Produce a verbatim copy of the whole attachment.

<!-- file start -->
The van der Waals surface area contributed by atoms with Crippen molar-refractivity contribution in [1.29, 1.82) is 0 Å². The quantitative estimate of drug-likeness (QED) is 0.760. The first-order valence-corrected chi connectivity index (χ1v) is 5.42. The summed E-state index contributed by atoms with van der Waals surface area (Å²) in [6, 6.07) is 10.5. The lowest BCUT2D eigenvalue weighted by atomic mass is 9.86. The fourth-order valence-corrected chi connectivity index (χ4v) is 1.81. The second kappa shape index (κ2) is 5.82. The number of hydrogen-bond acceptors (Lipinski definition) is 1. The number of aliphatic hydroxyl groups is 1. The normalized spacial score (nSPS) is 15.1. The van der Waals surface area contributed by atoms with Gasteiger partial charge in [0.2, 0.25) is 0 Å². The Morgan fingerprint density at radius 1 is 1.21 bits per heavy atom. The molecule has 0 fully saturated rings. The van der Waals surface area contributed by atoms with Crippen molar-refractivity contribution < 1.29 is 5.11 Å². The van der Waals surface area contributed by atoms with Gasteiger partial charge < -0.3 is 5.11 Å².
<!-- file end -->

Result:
The van der Waals surface area contributed by atoms with Crippen molar-refractivity contribution in [1.29, 1.82) is 0 Å². The quantitative estimate of drug-likeness (QED) is 0.760. The first-order valence-corrected chi connectivity index (χ1v) is 5.42. The summed E-state index contributed by atoms with van der Waals surface area (Å²) in [6, 6.07) is 10.5. The lowest BCUT2D eigenvalue weighted by atomic mass is 9.86. The fourth-order valence-corrected chi connectivity index (χ4v) is 1.81. The second kappa shape index (κ2) is 5.82. The number of hydrogen-bond acceptors (Lipinski definition) is 1. The number of aliphatic hydroxyl groups is 1. The normalized spacial score (nSPS) is 15.1. The van der Waals surface area contributed by atoms with Gasteiger partial charge in [0.2, 0.25) is 0 Å². The Morgan fingerprint density at radius 1 is 1.21 bits per heavy atom. The molecule has 0 fully saturated rings. The van der Waals surface area contributed by atoms with Crippen molar-refractivity contribution < 1.29 is 5.11 Å². The van der Waals surface area contributed by atoms with Gasteiger partial charge < -0.3 is 5.11 Å².